On February 12, at least 14 students of Aligarh Muslim University (AMU) and several ‘unidentified’ people were charged with sedition in Uttar Pradesh. Their crime: alleged assault on an English TV news channel crew. If that sounds bizarre, consider this. In the first week of this month, five people were sent to jail under the National Security Act (NSA) in two separate cases of cow slaughter and ‘cattle smuggling’ in Madhya Pradesh. The NSA for cow-related cases could, perhaps, have been understandable had the state continued to be under a BJP government. But there has been a change of guard in Madhya Pradesh and it is a Congress-led government which decided that killing and smuggling cows are crimes that “threaten the security” of India. Though state home minister Bala Bachchan defended the action, saying the suspects were repeat-offenders, senior Congress leaders were aghast at the use of a law fit only for terrorists. Former finance minister P. Chidambaram said the use of NSA by the MP government was “wrong”. The five men are now locked up in separate jails. The AMU case would not come as a surprise for many as Uttar Pradesh has a long list of cases filed for sedition or under provisions of the NSA, a fact acknowledged officially by the Yogi Adityanath government.
The Madhya Pradesh and UP cases are just symptoms of a bigger malaise sweeping through India—the indiscriminate use of harsh and archaic laws, mostly against people seen to be dissenting against the Centre and state governments. People protesting against a contentious bill have been charged with sedition in Assam, a journalist critical of a chief minister has been booked under the NSA in Manipur and left-leaning activists have been slapped with the draconian Unlawful Activities (Prevention) Act (UAPA) in Maharashtra. Activists and critics see a pattern in the crackdown, saying the use of such laws—which allow the government to jail people for long periods without trial—is meant to browbeat dissenters and political opponents into submission (‘Sshh! Government is Working’).
“Section 124A, under which I am happily charged, is perhaps the prince among the political sections of the IPC designed to suppress the liberty of the citizen.”
Mahatma Gandhi, March 18, 1922
“There is something that unites all of them (sedition law, NSA, UAPA). It is the inherent undemocratic tendency of these laws which somewhere restrict the fundamental freedoms that the Constitution guarantees to people,” says law expert Anushka Singh, an assistant professor at Ambedkar University, Delhi. “At one level, every law restricts the liberties of the people by laying down norms of conduct, but there is a justification for penal provision in a democracy; the justification could be anything related to law and order and personal security of citizens involved. But these laws are particularly prone to undemocratic tendencies of the state because of their vague nature and the overriding powers they give to the executive allowing for their arbitrary use,” adds Singh, who has written the book Sedition in Liberal Democracies.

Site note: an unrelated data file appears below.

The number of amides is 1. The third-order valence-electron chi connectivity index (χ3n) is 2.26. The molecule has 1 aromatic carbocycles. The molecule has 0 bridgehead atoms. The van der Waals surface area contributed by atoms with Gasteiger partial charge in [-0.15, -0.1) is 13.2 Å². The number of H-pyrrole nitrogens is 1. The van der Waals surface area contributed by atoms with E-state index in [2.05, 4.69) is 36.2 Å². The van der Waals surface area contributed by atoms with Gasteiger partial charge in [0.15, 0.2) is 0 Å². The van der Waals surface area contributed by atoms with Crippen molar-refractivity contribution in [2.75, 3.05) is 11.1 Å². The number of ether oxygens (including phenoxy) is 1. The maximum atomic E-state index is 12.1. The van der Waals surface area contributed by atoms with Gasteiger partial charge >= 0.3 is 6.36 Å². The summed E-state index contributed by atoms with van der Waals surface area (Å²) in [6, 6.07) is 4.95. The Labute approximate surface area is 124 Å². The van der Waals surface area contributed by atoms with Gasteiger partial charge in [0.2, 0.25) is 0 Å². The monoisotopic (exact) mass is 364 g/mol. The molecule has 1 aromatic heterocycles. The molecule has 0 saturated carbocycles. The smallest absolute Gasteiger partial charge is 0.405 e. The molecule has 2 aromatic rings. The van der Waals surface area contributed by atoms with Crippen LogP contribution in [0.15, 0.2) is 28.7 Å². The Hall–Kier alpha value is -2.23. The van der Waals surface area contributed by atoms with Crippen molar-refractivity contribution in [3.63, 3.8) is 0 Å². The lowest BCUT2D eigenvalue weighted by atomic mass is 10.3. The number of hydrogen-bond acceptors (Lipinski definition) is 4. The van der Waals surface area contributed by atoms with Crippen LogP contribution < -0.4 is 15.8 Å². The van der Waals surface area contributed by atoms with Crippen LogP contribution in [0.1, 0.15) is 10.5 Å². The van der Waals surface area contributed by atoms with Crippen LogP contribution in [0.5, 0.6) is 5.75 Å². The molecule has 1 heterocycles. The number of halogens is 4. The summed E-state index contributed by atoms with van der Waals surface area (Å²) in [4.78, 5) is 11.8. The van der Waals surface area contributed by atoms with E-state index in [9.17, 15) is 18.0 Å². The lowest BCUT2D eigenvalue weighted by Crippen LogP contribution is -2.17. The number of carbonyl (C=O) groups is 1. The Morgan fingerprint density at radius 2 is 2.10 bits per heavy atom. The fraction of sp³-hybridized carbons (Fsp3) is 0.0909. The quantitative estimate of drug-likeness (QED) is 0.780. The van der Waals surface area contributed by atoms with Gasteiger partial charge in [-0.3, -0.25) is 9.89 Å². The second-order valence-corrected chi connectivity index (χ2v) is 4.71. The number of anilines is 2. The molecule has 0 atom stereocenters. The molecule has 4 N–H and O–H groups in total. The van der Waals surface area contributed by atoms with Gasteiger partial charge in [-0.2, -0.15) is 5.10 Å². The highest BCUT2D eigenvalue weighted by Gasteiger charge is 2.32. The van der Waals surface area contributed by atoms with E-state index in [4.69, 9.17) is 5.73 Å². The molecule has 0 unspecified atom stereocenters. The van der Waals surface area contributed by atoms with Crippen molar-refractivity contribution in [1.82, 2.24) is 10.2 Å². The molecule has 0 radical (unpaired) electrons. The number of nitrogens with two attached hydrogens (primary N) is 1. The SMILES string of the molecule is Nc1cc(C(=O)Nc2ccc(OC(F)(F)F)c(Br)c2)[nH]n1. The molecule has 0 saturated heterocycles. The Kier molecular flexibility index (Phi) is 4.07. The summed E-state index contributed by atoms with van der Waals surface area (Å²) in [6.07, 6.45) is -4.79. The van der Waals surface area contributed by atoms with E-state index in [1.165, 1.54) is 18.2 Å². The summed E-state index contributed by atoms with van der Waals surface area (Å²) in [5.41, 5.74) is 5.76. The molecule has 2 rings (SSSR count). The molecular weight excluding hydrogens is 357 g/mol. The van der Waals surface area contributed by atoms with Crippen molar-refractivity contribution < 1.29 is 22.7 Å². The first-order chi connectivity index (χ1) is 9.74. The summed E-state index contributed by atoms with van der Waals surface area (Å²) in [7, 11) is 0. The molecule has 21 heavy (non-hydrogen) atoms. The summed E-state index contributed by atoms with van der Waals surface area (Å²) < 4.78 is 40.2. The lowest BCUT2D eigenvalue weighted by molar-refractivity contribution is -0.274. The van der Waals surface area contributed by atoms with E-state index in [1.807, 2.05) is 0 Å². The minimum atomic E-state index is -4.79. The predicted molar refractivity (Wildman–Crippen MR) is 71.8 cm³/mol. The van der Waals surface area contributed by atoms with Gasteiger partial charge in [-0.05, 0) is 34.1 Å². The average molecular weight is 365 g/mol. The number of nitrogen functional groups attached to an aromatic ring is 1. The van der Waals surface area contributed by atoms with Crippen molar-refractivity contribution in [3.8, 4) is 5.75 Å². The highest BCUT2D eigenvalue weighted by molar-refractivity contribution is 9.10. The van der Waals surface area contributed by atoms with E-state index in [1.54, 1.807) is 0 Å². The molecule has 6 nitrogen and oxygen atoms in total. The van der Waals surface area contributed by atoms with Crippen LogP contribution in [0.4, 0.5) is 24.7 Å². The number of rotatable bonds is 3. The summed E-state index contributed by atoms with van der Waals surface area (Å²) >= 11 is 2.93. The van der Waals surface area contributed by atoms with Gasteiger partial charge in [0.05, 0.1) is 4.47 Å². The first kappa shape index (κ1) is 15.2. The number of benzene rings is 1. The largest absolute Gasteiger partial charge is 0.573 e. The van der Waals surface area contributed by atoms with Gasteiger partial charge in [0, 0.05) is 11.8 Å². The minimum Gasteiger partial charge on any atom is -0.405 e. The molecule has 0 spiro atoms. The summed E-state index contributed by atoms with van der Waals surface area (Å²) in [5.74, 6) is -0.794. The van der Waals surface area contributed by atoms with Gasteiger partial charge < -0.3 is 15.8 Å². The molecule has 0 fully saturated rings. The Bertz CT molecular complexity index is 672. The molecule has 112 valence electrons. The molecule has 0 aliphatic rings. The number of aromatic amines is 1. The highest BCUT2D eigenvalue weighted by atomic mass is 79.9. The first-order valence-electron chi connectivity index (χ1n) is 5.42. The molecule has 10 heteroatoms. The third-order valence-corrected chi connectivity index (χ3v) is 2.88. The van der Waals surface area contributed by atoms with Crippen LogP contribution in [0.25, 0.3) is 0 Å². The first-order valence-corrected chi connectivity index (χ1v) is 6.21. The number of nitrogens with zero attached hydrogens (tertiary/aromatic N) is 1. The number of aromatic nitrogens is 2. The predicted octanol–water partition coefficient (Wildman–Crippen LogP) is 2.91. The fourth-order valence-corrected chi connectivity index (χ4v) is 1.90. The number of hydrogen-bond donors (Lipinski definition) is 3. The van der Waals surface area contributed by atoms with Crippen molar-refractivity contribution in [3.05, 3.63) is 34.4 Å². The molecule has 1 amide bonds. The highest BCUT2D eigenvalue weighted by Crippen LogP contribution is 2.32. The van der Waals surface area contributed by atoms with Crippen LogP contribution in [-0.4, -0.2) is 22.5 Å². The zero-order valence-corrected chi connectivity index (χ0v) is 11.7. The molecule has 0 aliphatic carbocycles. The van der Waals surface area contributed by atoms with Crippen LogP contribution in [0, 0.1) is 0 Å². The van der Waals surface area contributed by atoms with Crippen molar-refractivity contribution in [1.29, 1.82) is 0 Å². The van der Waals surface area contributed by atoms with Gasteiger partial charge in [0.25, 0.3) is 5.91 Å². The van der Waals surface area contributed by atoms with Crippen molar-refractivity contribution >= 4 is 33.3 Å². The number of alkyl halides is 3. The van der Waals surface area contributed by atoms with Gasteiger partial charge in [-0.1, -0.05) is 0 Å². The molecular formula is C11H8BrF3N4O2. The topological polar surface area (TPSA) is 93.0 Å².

Sedition—written into Section 124A of the Indian Penal Code (IPC)—has arguably emerged as the most abused law in recent times; it’s apparently the answer to all opponents and dissenting voices that the party in power wants to stifle. The law has come in handy at least in two states of the Northeast, where at least six people, including a Sahitya Akademi award winner, a journalist and an activist, have been charged with sedition since January. They were opposing the Citizenship (Amendment) Bill 2016, which aims to ease the process of getting Indian citizenship for non-Muslims from three neighbouring countries.
One of those charged with sedition is Assam’s firebrand activist Akhil Gogoi, who was once part of Anna Hazare’s anti-corruption movement. “We have been carrying out agitations since the time Hiteswar Saikia was the Congress chief minister in the early 1990s. We had also agitated against the 15-year Congress rule in Assam. I have even said former CM Tarun Gogoi should be thrown into the Brahmaputra. But I have never felt so threatened in my life…Any individual who believes in democracy feels threatened under the BJP rule,” says Gogoi, who has been charged along with journalist Manjit Mahanta and writer-intellectual Hiren Gohain (‘Any Criticism is Wormwood’). “I have been sent to jail at least 36 times, many a time during the Congress regime. but never charged with sedition,” Gogoi adds.
Former Assam Police director general Harekrishna Deka agrees that the charges against the three Assam activists are unwarranted. “Hiren Gohain (and the others) has said nothing provocative or threatening to the state or the government…By slapping sedition charges, the BJP government has shown its intolerance towards a democratic movement,” Deka says.
By Anupam Bordoloi with Preetha Nair and Salik Ahmed in Delhi, Abdul Gani in Guwahati, G.C. Shekhar in Chennai, Naseer Ganai in Srinagar and K.S. Shaini in Bhopal